You know it’s going to be good when the opening beat of the drum machine brings everyone in the Congress Theater to their feet. Passion Pit, the five-man electropop outfit from Cambridge, MA, played its second sold-out concert at the Congress Theater April 22. After an upbeat opening with “I’ve Got Your Number,” frontman Michael Angelakos revealed that he was suffering from a severe sinus infection, which he apparently intended to cure by drinking water and singing in his signature yowling falsetto. As a result, their set was understandably short, but Angelakos was buoyed by the audience’s energy and only showed signs of fatigue between songs.
The band then moved into “Make Light,” whose insistent beat and accompanying light show had the entire floor of the ballroom bouncing in unison. It’s not really possible to be still during a Passion Pit song, and though the acoustics of the Congress rendered most of the lyrics unintelligible, the sound was well mixed to show off this diverse and talented group of musicians.
This is a fantastically energetic band, and even the most sedate members of the audience were pulled to their feet. The ground-floor crowd seemed to be mostly teens and tweens dancing and crowd surfing throughout the set, but there were hippies of all ages—including one puckish fan who managed to skirt past the bouncer at the front and dance around the bemused band members.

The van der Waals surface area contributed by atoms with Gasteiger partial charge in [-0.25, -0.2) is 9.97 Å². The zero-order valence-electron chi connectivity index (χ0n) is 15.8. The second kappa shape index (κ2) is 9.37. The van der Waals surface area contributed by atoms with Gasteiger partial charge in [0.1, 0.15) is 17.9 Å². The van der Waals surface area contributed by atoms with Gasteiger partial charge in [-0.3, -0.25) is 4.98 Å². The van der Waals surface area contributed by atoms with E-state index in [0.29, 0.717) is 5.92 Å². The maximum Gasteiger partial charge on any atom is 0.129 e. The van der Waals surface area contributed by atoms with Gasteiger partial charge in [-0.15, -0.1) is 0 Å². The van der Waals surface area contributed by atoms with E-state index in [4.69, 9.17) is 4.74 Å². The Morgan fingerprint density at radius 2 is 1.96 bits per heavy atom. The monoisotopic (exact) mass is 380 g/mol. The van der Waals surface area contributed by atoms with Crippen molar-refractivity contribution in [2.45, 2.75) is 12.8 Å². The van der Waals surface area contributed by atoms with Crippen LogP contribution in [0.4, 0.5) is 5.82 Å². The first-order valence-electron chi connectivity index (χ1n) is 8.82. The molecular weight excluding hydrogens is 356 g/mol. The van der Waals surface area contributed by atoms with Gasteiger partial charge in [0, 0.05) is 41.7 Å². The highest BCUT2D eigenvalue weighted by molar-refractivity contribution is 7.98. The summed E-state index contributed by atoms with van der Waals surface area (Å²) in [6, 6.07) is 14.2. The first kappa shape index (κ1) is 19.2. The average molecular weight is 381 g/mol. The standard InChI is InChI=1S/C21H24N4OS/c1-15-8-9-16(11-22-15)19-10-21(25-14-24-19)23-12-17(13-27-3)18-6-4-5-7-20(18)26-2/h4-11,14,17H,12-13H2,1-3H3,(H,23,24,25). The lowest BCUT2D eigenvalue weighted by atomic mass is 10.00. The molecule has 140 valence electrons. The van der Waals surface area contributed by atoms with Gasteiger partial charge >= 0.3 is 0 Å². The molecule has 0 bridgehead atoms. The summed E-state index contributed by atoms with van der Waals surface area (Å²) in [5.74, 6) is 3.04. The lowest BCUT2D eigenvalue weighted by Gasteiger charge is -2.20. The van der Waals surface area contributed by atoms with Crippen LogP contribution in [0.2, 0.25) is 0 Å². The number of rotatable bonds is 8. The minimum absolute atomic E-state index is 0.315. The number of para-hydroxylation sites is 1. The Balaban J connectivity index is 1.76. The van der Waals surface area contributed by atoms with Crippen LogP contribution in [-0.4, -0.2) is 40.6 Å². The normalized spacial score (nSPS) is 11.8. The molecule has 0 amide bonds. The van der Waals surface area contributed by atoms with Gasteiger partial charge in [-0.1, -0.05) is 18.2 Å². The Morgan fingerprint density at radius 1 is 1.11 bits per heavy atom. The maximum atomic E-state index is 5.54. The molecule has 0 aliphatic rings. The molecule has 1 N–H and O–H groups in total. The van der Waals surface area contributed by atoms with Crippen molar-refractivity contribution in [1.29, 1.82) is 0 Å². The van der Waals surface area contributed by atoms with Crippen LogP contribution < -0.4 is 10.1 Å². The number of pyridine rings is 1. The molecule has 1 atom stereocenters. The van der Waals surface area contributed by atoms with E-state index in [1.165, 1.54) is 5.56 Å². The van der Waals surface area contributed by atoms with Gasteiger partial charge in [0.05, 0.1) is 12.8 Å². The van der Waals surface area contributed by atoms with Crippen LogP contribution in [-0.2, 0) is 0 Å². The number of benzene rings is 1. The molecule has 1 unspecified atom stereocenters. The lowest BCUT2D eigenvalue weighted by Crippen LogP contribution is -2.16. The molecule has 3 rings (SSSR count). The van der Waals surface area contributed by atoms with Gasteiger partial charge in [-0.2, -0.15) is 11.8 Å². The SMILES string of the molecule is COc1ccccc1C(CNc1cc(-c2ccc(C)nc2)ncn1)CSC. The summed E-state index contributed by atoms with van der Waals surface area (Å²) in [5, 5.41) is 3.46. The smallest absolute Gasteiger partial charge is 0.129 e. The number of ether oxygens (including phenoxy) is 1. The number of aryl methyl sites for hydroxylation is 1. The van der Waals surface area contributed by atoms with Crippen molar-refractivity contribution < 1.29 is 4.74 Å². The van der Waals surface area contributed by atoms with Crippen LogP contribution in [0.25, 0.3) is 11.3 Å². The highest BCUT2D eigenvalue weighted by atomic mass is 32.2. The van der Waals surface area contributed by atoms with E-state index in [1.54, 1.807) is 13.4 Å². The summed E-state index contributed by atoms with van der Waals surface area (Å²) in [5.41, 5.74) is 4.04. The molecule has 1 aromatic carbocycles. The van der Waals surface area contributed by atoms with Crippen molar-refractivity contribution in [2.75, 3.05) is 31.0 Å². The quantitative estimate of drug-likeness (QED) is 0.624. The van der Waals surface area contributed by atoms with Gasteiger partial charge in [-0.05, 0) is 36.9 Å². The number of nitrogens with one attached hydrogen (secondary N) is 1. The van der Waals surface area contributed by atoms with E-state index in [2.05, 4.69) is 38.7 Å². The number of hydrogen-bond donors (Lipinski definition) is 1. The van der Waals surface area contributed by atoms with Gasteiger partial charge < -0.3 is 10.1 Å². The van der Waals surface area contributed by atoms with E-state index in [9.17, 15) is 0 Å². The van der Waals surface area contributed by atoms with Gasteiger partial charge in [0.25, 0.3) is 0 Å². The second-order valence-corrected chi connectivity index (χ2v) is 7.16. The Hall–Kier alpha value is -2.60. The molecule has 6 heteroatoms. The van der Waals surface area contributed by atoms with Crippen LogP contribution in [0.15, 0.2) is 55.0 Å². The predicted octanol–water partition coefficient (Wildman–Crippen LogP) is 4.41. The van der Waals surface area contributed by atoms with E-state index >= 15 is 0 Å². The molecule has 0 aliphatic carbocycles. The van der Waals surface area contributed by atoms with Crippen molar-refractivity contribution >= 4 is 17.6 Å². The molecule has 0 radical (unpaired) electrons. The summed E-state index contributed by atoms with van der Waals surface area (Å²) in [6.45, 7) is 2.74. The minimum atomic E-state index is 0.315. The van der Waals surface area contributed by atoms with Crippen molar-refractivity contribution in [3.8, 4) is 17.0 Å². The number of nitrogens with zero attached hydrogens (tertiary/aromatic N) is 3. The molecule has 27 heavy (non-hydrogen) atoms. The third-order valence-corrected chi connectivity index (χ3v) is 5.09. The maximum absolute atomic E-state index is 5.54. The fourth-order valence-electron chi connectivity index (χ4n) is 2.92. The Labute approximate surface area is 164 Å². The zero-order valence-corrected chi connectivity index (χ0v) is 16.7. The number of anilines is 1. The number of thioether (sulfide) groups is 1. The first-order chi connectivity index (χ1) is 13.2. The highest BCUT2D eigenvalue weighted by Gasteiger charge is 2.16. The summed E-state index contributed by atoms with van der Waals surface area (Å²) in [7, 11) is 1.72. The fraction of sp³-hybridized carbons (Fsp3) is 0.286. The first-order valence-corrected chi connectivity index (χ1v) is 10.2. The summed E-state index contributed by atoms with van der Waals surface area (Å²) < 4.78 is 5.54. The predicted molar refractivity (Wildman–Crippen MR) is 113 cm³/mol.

Energy can only take you so far, as the poorly mixed and jangly opening band The Smith Westerns showed, but luckily Passion Pit is made up of some remarkably skilled musicians. Angelakos (lead vocals and keyboards) is joined by Ian Hultquist (keyboards/guitar), Ayad Al Adhamy (synth/samples), Jeff Apruzzese (bass), and Nate Donmoyer (drums). Their first EP, Chunk of Change, began as a Valentine’s Day gift for Angelakos’ then-girlfriend, composed in his dorm room at Emerson College. The band played several of these earlier songs, including “Better Things.” “You’re gonna drive me crazy,” Angelakos sang, “You’re gonna drive me mad.” Interesting lyrical choices for a romantic gift.
The joyous major chords and interwoven beats of “The Reeling” and “Moth’s Wings” showcased the layered complexity of the band’s multifaceted sounds. “To Kingdom Come,” with its delightfully nonsensical lyrics—/I felt a hush fall quietly from my spark/ so now I hide in piles of princely orange peels/—reaffirmed its place as my favorite of their songs for its varied sounds, its irresistibly upbeat melodies, and the fact that it finds a rhyme for “potpourri.”
It is a credit to Angelakos’s talent as a singer that he was able to maintain his range, particularly his falsetto and shouts, throughout the entire set, despite his illness. The other members of the band played out as well, dancing around their instruments (particularly impressive given that 80 percent of the band is playing keyboards).
Their closing song was “Little Secrets,” an endearingly catchy song that had the whole ballroom singing along under Angelakos’s direction. And that was it. Forty five minutes after they came onstage, Passion Pit was done. The setlist was short and sweet, well under an hour with an encore of “Sleepyhead,” one of their best-known songs. Better to be left wanting more, I suppose, than to be constantly checking your watch. Hearing the kinds of things Angelakos can do alone in his room, with his band, or even with a sinus infection, I’m certain Passion Pit will deliver more interesting and irresistible pop in the future.